"Moshe brought the sons of Aharon forward, he dressed them in tunics and
girdled [each of] them with a belt and wrapped the turbans upon them..."
Parshas Tzav details the seven day inaugural process prescribed for Aharon
and his sons prior to their serving in the Mishkan. Moshe proceeds to bathe
them in a mikveh and dress them in the Priestly vestments. The verse
describes Moshe dressing them in "kutonos" - "tunics", girding them with
their "avneit" - "belt" and wrapping their "migbaos" - "turbans" around
their heads. The "kutonos" and "migbaos" are recorded in the plural form.
However, the "avneit" is listed in singular form. What prompts the Torah to
make this distinction?
The Rambam records that the turban was sixteen amos long (between
twenty-four and thirty-two feet). The belt was thirty-two amos long and was
wrapped around the Kohein.1 Why does the Rambam not mention that the turban
was also wrapped around the Kohein?
The Rambam is teaching us that it was necessary for the belt to be wrapped
around the Kohein each time he put it on. However, it was required to wrap
the turban only the first time, and once it fit the Kohein, he would
continue to wear it without unwrapping and re-wrapping it. Therefore, the
Rambam records the act of wrapping with the belt and not with the turban.
Since the belt was wrapped each time, it was transferable from Kohein to
Kohein, whereas the turban had to be fit to the head of the individual for
whom it was first wrapped and could not be transferred from one Kohein to
another. What is the Rambam's source for this ruling?
When the Torah records the donning of the kutonos and migbaos, these
garments are listed in the plural form for they had to be tailor-made to fit
each individual Kohein. By switching to the singular form for the avneit the
Torah is revealing to us that it was not necessary to have a special avneit
for each outfit, for it was transferable; each Kohein could wrap the
thirty-two amah avneit to accommodate his girth. Whereas each Kohein needed
his own tunic and turban, in theory only one avneit had to be made. The
Rambam deduced that the reason the turban was not transferable was that it
had to be permanently wrapped the first time worn, tailor-made to
accommodate its wearer.
1.Yad Hil. Klei Mikdosh 8:19
The Jewish Problem
Come, let us deal wisely with them..." (1:10).
The Torah relates that the Mitzrim were afraid that Bnei Yisroel were
becoming too numerous. Looming over their heads was the possibility that in
the case of a war Bnei Yisroel would join forces with the enemy and drive
the Mitzrim out of their land. Pharaoh and his advisors devised a course of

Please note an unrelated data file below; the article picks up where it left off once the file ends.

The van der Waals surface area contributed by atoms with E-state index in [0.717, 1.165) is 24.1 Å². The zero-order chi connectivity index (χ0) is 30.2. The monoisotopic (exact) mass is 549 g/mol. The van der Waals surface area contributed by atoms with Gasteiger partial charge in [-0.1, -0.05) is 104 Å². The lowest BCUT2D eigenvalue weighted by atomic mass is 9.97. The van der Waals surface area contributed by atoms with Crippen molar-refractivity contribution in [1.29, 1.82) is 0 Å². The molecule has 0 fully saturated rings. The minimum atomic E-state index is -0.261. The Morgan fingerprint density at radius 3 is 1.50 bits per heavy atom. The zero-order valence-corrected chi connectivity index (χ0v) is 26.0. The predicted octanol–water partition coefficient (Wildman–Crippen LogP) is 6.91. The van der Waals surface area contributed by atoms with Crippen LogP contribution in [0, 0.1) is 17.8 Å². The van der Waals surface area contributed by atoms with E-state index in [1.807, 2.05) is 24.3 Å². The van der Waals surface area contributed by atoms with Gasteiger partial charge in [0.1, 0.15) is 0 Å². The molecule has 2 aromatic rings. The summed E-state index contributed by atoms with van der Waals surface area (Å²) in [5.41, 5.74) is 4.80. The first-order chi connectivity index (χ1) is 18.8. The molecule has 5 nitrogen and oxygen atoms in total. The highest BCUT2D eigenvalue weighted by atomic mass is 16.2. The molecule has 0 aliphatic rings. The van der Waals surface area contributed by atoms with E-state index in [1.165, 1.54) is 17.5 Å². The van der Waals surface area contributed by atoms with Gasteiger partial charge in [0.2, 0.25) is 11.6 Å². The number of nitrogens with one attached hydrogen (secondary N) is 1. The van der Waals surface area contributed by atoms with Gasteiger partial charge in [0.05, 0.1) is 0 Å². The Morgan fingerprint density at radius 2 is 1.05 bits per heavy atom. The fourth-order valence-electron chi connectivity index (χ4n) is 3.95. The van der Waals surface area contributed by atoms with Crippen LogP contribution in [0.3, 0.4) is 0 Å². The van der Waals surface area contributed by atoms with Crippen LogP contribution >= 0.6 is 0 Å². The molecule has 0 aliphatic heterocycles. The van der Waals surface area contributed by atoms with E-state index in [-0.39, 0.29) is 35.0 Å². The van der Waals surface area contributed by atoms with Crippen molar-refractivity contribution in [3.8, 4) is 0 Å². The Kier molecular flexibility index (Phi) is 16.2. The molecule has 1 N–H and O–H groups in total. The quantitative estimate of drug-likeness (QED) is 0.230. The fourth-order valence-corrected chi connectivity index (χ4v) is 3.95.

action to prevent their worst fears from materializing.
The Ba'al Haggada states "vayarei'u osanu hamitzrim" - "the Mitzrim dealt
with us in a malevolent manner", as it is recorded in the Torah "havah
nischakmah lo" - "come let us deal wisely with them". Why is Pharaoh's
strategizing as to how to deal with a perceived threat viewed as a malicious
act against Bnei Yisroel? His solution and the manner in which his orders
were executed should be cited as examples of his evil behavior, not his
desire to protect his nation's security.
In contemporary society we search continuously for methods by which we can
categorize different conditions and behaviors. By identifying and labeling a
problem we gain a certain confidence that the problem can be corrected.
Unfortunately, often in our haste to identify a situation which we are
having difficulty controlling, we mislabel a condition and create a problem
where no problem exists. Particularly when dealing with children, care must
be taken to ensure that we, as parents and educators, do not label our
children as "problems". Even when the correct diagnosis has been made, we
must proceed with caution to ensure that we do not transform a child with a
problem into a "problem child". The grossest injustice that can be done to a
person is to label him as a problem. The damage caused to a child's
self-esteem due to the manner in which he is perceived by others and
consequently comes to view himself, can be irreparable.
Whereas the harm which Bnei Yisroel suffered at the hands of the Mitzrim
lasted only for the duration of time they spent in servitude and affected
only those who were present, the perception created by Pharaoh that Jews are
a public menace still haunts us today. The ultimate act of evil perpetrated
against Bnei Yisroel by Pharaoh was labeling them as "the Jewish Problem".